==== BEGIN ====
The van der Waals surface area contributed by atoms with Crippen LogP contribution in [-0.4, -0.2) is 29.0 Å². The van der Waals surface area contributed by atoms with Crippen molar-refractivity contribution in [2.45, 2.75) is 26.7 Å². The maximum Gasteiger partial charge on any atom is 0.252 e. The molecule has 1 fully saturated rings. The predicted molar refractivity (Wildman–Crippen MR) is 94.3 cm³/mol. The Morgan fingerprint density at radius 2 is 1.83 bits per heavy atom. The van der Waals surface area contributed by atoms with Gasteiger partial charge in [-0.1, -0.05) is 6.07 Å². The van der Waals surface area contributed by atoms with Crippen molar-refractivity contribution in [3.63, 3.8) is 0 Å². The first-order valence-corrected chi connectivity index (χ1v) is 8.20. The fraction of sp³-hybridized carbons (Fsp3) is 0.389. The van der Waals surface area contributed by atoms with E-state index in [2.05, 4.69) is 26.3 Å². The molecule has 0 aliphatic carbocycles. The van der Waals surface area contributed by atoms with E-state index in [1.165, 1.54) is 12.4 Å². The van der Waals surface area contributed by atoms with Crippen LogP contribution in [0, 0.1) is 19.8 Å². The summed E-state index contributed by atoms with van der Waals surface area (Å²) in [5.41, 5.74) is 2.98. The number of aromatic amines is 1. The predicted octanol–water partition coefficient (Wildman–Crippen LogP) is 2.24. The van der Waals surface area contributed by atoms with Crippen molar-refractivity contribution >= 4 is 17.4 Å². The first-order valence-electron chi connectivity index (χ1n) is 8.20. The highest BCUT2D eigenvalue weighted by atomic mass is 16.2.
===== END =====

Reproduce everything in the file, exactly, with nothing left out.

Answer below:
The van der Waals surface area contributed by atoms with Crippen LogP contribution in [-0.4, -0.2) is 29.0 Å². The van der Waals surface area contributed by atoms with Crippen molar-refractivity contribution in [2.45, 2.75) is 26.7 Å². The maximum Gasteiger partial charge on any atom is 0.252 e. The molecule has 1 fully saturated rings. The predicted molar refractivity (Wildman–Crippen MR) is 94.3 cm³/mol. The Morgan fingerprint density at radius 2 is 1.83 bits per heavy atom. The van der Waals surface area contributed by atoms with Gasteiger partial charge in [-0.1, -0.05) is 6.07 Å². The van der Waals surface area contributed by atoms with Crippen molar-refractivity contribution in [3.63, 3.8) is 0 Å². The first-order valence-corrected chi connectivity index (χ1v) is 8.20. The fraction of sp³-hybridized carbons (Fsp3) is 0.389. The van der Waals surface area contributed by atoms with E-state index in [2.05, 4.69) is 26.3 Å². The molecule has 0 aliphatic carbocycles. The van der Waals surface area contributed by atoms with E-state index in [1.165, 1.54) is 12.4 Å². The van der Waals surface area contributed by atoms with Crippen LogP contribution in [0, 0.1) is 19.8 Å². The summed E-state index contributed by atoms with van der Waals surface area (Å²) in [5.41, 5.74) is 2.98. The number of aromatic amines is 1. The predicted octanol–water partition coefficient (Wildman–Crippen LogP) is 2.24. The van der Waals surface area contributed by atoms with Crippen molar-refractivity contribution >= 4 is 17.4 Å². The first-order valence-electron chi connectivity index (χ1n) is 8.20. The highest BCUT2D eigenvalue weighted by atomic mass is 16.2.